Between that and the New Talent award at AUFF the film's been given a new lease of life, and now we will see it at a few more festivals in 2019 too — including Peebles Outdoor Film Festival in January and Sheffield Adventure Film Festival in March. It's been amazing to see the film play at these festivals, and to see different communities engaging with the themes the film presents.
Scotland obviously features heavily in This is the Northland, but Just Trek has gone international. How did you get involved with WWF and what would you like people to take away from Expedition Congo?
Expedition Congo was the result of a collaboration with Josh Guyan, a really talented wildlife cinematographer and photographer who I met in 2016. We'd talked about working together with him in front of the camera for a while when the opportunity came for a short series with WWF, and we jumped on it.
The focus of the series is on biodiversity and that's the big takeaway -- we're encouraging more people to understand that all living things exist in a complex network together, and that if you remove or damage one part the whole ecosystem could fail. I think it's a strong message that made it worth the trip, and despite massive time constraints on location we were able to share it in an engaging way.
I certainly didn't think I'd get the opportunity to tell these kinds of amazing stories at this point in my career, so it’s been awesome to see our work going out and reaching literally hundreds of thousands of people.
Just Trek works on a wide variety of projects, from commercials to web series to short films like This is the Northland. Can you see your company producing feature-length documentaries in the future?
Absolutely. I love the challenge of commercial work but the goal is to tell stories in longer form. I think between Expedition Congo and This is the Northland I'm ready to take things to the next level. I feel those two projects are examples of strong storytelling and are a good indicator of the style I'm developing. More than that, both projets focus on the kinds of stories I'm attracted to telling.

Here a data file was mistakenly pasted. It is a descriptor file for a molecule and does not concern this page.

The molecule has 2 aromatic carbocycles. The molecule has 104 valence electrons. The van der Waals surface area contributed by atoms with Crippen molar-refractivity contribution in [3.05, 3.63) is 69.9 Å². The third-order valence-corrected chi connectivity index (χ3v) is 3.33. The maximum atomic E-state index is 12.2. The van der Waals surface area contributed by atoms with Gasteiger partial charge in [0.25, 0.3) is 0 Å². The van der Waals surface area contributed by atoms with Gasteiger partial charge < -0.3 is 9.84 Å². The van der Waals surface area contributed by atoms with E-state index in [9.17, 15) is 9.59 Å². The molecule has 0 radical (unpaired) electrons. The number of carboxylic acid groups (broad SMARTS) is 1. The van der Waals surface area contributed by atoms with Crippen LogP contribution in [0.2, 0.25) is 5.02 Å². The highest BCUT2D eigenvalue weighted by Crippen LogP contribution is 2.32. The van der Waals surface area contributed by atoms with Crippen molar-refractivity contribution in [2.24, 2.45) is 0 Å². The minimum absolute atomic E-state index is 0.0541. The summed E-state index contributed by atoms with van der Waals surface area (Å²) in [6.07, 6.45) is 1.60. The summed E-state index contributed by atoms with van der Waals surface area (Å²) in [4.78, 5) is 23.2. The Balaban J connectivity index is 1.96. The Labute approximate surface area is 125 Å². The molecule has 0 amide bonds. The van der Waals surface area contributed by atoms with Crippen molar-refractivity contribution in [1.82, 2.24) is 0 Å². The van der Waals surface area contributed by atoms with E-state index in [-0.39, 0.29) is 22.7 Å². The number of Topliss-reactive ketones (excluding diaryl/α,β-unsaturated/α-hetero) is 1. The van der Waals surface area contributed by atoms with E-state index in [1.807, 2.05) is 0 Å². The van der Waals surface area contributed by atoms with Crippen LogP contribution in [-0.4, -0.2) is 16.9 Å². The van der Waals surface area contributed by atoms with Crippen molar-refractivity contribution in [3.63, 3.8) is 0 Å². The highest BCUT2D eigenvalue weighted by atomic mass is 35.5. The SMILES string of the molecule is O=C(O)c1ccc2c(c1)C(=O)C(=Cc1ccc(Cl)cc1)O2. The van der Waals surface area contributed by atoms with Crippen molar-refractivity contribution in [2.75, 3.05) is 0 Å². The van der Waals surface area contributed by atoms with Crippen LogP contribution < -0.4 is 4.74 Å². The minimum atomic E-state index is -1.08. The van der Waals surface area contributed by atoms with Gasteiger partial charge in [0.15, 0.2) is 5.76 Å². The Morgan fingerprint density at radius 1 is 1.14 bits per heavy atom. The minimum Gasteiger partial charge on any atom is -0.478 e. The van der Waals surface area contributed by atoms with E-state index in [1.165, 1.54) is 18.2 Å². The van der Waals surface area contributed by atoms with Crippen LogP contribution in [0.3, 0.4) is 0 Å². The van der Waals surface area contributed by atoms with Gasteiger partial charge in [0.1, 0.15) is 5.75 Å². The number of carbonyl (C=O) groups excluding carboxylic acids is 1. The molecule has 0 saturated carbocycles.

Despite the obvious differences, they both open conversations about wild places and our relationships with wild land. In 2019 I'm actively searching for more stories with those same themes; it's something I'm very passionate about right now and I feel I'm in a good place to get some more screentime dedicated to that. I'm in writing mode at the moment and hopefully at some point this year I'll get a chance to turn those treatments into a reality.
You’ve already achieved so much since graduation. What would you say the highlight of your career has been so far?
That's hard to say — I absolutely love my job, and it feels as though each day has some small highlight to it! Expedition Congo is an obvious choice, as there were so many incredible moments packed into the shoot — like seeing an elephant in the wild for the first time, crossing a river, while capturing the shot on a gimbal from a boat a few metres away.
But I actually have to say that finishing This is the Northland might even top that. Taking that personal connection to my grandma and late granddad, my affinity with Scotland and my love of wild places, and turning it into a fully formed piece of film that's been put out into the world was an amazing (and terrifying) experience.
This is the Northland is possibly the truest expression of my filmmaking voice so far, and so for it to connect with audiences and be recognised is really confidence-inspiring, and something that will stay with me for the rest of my life.